Lameness probably continues to be an undertreated ailment in cattle.
When Dr. Shane Terrell began researching lameness for a PhD project he was hoping to establish some data and maybe some protocols to improve timing and diagnoses of lameness problems.
Historically, feeders tend to pull lame cattle only when they fall behind the rest of the pen, says Dr. Terrell. The problem with that methodology is when you wait so long those primary injuries become secondary injuries such as septic joints.
Dr. Terrell, who is a veterinarian and staff member of Production Animal Consultation at Gothenburg, Nebraska, believes some progress has been made. His initial research was partially funded by Zinpro, which now offers lameness training online and a nifty decision tree previously covered in BEEF Vet. In practice Dr. Terrell has continued his research and has worked with clients to improve early detection and treatment of lameness, which he says is paying dividends.
He believes there is quite a bit of room for improvement across the industry.
Although lameness falls significantly behind respiratory disease and digestive upset as a cause of morbidity and mortality, it is the third cause of health issues in feedlots. It has a cost of $7.26 per head per year across all fed cattle when accounting costs from realizers (crippled discounted cattle) and mortality. His research projects have shown mortality from sole and toe abscesses are at two to four incidences per 10,000 head in feedlots. Among those pulled, mortality runs 2-6%.
In the slow-to-pull and slow-to-treat model of handling lameness, toe and sole abscesses aren't often differentiated from leg injuries because of similarity of pain reaction. The misdiagnosis of abscesses as stifle problems, in fact, continues to be a problem, Dr. Terrell says. To a degree the same things could be said of a lack of differentiation between hairy heel wart (digital dermatitis) and foot rot.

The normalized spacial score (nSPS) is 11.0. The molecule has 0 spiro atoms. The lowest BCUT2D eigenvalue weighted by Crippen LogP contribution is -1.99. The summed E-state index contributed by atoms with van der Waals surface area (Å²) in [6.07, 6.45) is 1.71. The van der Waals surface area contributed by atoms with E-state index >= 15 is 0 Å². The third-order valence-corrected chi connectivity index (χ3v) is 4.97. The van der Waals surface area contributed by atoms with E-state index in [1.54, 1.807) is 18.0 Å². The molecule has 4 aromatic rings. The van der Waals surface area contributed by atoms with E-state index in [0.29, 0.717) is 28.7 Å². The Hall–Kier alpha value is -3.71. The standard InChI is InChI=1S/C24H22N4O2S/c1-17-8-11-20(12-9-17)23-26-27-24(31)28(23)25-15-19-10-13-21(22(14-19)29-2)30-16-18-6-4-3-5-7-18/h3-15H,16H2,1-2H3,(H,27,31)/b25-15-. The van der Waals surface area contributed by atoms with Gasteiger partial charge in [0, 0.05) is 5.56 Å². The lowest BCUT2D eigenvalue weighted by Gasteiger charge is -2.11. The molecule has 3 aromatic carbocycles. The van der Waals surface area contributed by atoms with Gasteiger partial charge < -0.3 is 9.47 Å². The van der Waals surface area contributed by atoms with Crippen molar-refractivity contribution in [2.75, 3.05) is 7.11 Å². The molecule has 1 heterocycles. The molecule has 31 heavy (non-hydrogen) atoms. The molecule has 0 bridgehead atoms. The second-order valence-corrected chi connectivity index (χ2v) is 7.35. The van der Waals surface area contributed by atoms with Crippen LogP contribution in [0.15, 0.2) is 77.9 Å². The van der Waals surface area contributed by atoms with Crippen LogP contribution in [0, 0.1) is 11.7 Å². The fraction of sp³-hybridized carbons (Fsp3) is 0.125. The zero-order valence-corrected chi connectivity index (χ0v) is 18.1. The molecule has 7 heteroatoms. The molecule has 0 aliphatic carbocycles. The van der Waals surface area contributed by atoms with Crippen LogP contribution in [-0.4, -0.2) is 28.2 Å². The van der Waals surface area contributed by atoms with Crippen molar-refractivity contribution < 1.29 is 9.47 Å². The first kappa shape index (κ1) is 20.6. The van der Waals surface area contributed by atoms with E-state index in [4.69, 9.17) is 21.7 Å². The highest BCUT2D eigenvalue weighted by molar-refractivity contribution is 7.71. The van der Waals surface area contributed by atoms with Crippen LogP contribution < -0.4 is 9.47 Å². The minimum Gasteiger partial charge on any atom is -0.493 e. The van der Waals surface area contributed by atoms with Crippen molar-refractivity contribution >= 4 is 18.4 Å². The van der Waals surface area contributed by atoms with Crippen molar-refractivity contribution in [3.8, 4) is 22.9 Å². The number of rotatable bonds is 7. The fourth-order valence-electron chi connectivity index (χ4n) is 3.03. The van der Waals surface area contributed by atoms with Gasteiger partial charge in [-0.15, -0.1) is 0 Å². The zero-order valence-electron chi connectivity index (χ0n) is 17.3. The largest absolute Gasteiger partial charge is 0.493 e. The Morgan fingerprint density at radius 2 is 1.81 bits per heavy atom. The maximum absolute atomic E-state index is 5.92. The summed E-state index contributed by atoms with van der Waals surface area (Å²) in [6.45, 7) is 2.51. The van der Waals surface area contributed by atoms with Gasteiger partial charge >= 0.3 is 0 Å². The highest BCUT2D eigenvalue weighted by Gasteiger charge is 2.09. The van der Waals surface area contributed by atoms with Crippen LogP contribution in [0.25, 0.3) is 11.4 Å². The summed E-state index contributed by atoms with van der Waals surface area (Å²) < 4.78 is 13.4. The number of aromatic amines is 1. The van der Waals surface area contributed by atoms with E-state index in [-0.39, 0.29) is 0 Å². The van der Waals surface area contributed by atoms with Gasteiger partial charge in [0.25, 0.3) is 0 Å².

Dr. Terrell says the overall incidence of lameness probably is fairly constant, but as feedlot cowboys receive training the number of pulls tends to increase. Among his clients, at least, more abscesses are being diagnosed, but that may be from better early detection.
Abscesses have four contributing factors, Dr. Terrell says.
- Rough or improper processing surfaces
- Poor handling
- Length of haul
Some concrete surfaces create what Dr. Terrell calls a "slip-and-catch" circumstance, wherein cattle hooves slip on a smooth surface and then catch on a bump. This is common where concrete has been poured and then some kind of tread pattern pressed into the surface, he says. Better is concrete poured and dried, then a diamond pattern cut into the surface to help hold an organic pack substrate in place such as corn stalks, some kind of bedding, or possibly dry manure.
Handling should be slowed down to remove stress from the cattle. Dehydration, such as occurs with long-haul trucking, is a major contributor to abscesses because the first place cattle lose circulation is in their extremities, he says.
Abscesses need to be drained by nipping off the toe of the damaged hoof for toe abscesses, or the majority of the sole for sole abscesses. Dr. Terrell says he's heard complaints about exposure of the hoof interior to dirt, but he replies that he'll gladly trade some dirt for pus.
When left without drainage, the infection only has two options: Travel up into the leg or leak out at the top of the hoof along the coronary band.
One of the problems with hoof treatment is safe access to feet for the veterinarians and other workers. The only solutions for this are tilt-table cattle chutes or a foot-tie and pulley system to restrain the feet.
Dr. Terrell adds that post-processing in feedyards it is fairly normal to see a slight increase in lameness of perhaps 1-3%, which he attributes to normal "bumps and bruises." If any higher, it's time to evaluate some of the causes in your feedyard.